Libya lies on the North Africa coast and stretches well into the heart of the Sahara Desert, giving militia groups inroads into terrorist hotbeds in North Africa, Sahel and West Africa. This expanse and the lack of security throughout  provide the perfect conditions for terrorist groups to operate unabated across much of the country. Recently, armed Libyan groups composed of former employees of border security and units of the Petroleum Facilities Guard have seized control of the oil industry, blocking ports and oil fields and limiting oil production, the backbone of Libya’s economy. These groups have taken this economic opportunity to show their ability to stand up to the fragile government and enforce demands. Bold actions such as this display exactly how weak the central government really is.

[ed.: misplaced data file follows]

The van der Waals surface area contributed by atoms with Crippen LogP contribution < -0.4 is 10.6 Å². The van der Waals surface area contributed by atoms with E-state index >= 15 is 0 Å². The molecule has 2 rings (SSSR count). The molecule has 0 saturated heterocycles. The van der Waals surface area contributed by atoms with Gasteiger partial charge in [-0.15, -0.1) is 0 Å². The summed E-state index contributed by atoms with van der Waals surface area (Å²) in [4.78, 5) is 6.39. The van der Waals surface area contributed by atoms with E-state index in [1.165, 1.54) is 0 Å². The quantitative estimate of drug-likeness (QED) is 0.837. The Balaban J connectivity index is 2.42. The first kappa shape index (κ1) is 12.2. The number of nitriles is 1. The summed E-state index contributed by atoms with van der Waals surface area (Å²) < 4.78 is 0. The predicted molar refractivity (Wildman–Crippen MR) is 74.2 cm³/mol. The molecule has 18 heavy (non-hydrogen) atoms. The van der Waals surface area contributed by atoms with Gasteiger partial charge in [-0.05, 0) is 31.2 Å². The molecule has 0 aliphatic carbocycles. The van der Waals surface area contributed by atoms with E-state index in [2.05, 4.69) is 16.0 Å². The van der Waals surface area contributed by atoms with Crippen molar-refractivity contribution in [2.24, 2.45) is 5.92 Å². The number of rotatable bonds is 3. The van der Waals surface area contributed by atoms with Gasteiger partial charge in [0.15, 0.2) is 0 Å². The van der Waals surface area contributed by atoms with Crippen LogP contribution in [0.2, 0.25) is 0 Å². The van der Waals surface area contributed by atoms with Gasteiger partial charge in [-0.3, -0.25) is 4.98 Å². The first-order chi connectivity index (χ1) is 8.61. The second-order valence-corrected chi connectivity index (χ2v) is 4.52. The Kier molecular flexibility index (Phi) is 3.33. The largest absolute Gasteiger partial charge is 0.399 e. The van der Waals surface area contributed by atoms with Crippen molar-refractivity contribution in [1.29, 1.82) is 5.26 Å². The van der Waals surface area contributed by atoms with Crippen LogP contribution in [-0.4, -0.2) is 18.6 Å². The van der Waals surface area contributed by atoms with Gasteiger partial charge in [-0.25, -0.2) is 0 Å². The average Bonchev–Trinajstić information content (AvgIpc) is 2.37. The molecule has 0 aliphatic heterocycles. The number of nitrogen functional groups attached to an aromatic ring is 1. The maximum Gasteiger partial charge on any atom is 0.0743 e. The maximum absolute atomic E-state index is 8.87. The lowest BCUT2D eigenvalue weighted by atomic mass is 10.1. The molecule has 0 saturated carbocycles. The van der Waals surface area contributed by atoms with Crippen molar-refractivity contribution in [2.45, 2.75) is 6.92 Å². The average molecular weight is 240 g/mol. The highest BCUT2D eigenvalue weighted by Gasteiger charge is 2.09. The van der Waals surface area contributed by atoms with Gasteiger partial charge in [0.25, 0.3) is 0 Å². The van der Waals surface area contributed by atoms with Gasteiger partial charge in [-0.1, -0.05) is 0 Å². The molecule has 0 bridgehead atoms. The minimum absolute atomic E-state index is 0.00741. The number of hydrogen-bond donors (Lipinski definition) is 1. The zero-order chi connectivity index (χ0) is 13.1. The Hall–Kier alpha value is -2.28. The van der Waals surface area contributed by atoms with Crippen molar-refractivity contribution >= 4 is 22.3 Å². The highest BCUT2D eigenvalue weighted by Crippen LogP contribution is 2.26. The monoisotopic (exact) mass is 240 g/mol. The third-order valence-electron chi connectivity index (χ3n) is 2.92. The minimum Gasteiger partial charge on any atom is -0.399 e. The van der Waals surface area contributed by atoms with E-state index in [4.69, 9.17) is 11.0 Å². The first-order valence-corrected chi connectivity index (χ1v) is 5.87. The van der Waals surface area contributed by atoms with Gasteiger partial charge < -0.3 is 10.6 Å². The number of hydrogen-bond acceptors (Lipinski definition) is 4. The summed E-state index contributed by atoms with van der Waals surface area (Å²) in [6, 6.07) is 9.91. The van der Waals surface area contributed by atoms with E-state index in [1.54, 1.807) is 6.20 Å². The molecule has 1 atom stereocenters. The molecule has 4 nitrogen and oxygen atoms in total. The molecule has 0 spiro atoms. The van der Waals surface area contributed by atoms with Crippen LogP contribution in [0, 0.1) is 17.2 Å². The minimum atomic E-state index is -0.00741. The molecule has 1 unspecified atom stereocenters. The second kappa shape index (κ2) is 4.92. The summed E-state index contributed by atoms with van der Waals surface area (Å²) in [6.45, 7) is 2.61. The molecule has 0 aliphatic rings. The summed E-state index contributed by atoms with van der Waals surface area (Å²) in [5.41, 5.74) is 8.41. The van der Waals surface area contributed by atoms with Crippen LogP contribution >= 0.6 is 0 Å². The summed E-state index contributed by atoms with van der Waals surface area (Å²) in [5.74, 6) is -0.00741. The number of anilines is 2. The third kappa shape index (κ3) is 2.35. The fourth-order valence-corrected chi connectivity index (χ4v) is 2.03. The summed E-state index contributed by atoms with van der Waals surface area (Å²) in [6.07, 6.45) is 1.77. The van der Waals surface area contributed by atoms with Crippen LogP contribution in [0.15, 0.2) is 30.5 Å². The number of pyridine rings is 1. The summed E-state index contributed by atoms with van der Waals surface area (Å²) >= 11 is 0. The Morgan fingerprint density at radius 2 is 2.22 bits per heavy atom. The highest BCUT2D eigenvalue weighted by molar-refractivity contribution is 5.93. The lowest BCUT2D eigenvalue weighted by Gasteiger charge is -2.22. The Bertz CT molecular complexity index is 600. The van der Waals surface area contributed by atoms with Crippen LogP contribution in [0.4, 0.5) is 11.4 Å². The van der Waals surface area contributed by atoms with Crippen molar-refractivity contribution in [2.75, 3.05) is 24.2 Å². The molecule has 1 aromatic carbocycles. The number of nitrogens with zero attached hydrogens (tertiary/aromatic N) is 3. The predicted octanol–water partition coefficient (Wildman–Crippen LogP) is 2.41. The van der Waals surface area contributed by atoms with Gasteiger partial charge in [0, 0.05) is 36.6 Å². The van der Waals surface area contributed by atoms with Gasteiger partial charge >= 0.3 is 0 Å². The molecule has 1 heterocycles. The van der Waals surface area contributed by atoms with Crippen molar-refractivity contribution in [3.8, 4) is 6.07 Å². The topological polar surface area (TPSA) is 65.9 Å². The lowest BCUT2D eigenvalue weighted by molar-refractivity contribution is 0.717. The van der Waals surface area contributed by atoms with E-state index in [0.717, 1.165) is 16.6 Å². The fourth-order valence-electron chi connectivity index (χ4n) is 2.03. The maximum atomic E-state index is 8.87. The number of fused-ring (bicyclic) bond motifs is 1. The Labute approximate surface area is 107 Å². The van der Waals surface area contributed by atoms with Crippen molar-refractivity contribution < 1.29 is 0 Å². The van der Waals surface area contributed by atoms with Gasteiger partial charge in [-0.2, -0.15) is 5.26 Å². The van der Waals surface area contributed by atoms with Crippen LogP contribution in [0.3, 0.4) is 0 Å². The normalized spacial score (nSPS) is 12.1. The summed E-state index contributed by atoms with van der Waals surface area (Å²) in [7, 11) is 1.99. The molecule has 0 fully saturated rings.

Perhaps the most alarming aspect of a lawless Libya is the arms trade. With millions of weapons leftover from the Gaddafi regime and the civil war, and little control by government officials, outdoor food markets have been transformed into massive arms markets, where dealers display a variety of illegal weapons that can be had for the right price. The United Nations is investigating alleged illegal transfer of weapons to 14 different countries, fueling armed conflict. Here in lies the problem.

With virtually no control over the country and a huge cache of weapons readily available to be bought inside and outside of the country, Libya has become the supermarket for terrorist groups and armed militias. This is in spite of an arms embargo imposed by the U.N. at the onset of the 2011 uprising.

By showing the initiative to negotiate illegal international arms trade agreements while lying in close proximity to many international terrorist groups, Libya has become a major threat to world peace. The extent of the arms present in the country even include larger  weapons, such as man-portable air defense systems (MANPADS). If Libya militia groups and arms traders are allowed to continue to operate unfettered, how long will it be until larger weapons are being bought and sold by terrorist networks?